Four years later, we have proof of their tandem abilities, and it has most certainly lived up to the hype. “Scaring the Hoes” is a victory lap for two of hip-hop’s most dedicated artists, displaying the full abilities of both, while getting across a wonderful air that the two are just having some remarkable fun. Whether it be via the fascinating production and sample work from JPEGMAFIA, or a turn away from the darker themes of many of Danny Brown’s previous works, the levity on display with this project works fully to its benefit.

Featuring titles such as “Fentanyl Tester,” “Orange Juice Jones” or “Jack Harlow Combo Meal,” it’s clear that the two are just some friends who love to make music together. The album’s title does a good deal to push this narrative as well, buying into the running joke that the two make music that isn’t suitable for parties or radio play. By embracing this humor, they have liberated themselves from any topical expectations, and developed a creative environment where the two can truly thrive.

The album kicks off with a blisteringly sped-up P. Diddy sample, and an opening line which will likely linger in the listeners head for the remainder of its 36 minute runtime: “First off, f*** Elon Musk / 8 dollars too much, b*tch, that’s expensive,” a comical jab at Twitter’s newfound CEO that points the listener’s lyrical expectations in a direction towards laughable internet references and anti-capitalist sentiments. The direction of the song shifts in a manner akin to the firing of a cannon, as a thunderous kick drum gets buried underneath a dangerously loud synthesizer hit, while Peggy shouts “This ain’t what you want!” With that the album is set off on a breakneck sprint through numerous beat switches, a plethora of samples, a deafening mix, and an assault of comical bars from the pair.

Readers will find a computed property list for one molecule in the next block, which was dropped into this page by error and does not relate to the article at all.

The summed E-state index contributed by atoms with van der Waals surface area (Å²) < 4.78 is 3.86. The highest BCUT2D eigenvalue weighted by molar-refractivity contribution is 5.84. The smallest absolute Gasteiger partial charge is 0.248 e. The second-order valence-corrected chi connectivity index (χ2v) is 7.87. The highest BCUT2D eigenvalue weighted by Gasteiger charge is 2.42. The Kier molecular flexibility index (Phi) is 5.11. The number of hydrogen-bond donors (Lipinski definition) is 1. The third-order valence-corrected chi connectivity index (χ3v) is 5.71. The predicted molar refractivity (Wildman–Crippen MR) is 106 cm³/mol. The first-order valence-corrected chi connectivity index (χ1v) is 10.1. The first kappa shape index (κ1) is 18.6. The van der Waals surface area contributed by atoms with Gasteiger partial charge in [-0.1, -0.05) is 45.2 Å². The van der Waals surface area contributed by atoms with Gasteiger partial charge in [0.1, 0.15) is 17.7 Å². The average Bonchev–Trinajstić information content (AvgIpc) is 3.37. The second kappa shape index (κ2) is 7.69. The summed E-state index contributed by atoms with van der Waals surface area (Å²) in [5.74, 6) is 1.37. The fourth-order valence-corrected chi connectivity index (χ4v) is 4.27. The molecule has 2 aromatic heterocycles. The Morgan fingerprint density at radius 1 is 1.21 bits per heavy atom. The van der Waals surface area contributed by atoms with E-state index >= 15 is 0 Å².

The title track “Scaring the Hoes” is a stand out hit, sampling echoing claps and a squeaky saxophone from a live performance of Dirty Beach’s “Untitled.” Brown and Peggy taunt their interpretation of the modern world of hip-hop, calling out rappers who push their brand over their music, and spit about the same cars and women over repetitive beats, in the recital of a mocking chorus: “Stop scaring the hoes / play that sh*t to have them touch their toes / we don’t wanna hear that weird sh*t no more / what the f*** is that gimme back my aux cord.”

While some lines from old man Danny Brown feel a bit out of touch, such as the wince-worthy “Where the autotune at.” The overall message of the song is clear: the pair is bored with hip-hop. They want to open up the possibilities of the genre, and they are going to let you know how much better this makes them than your favorite rapper.

Other standouts can be found in “Orange Juice Jones,” which makes use of a soulful Michael Jackson sample, “Fentanyl Tester” which features a tasteful sample of Kelis’s famous “Milkshake,” and “Run the Jewels,” a tastefully short track with a mischievous-sounding horn sample from LL Cool J’s “Going Back to Cali.”

Despite the album’s title, which warns of an off-putting nature, “Scaring the Hoes” opens a fairly welcoming door to those not yet versed in the realm of experimental hip-hop. By featuring both recognizable and relatively unknown samples, and blending drum and bass, jazz rap, UK jungle, glitch hop, industrial hip-hop, and countless other genres previously untapped in experimental hip-hop, JPEGMAFIA and Danny Brown have crafted a project that is just as frequently hardcore as it is downright beautiful. “Scaring the Hoes” is by all accounts a success and will certainly be making an appearance on plenty of year-end music lists.

Andrew C. Freeman can be reached at [email protected].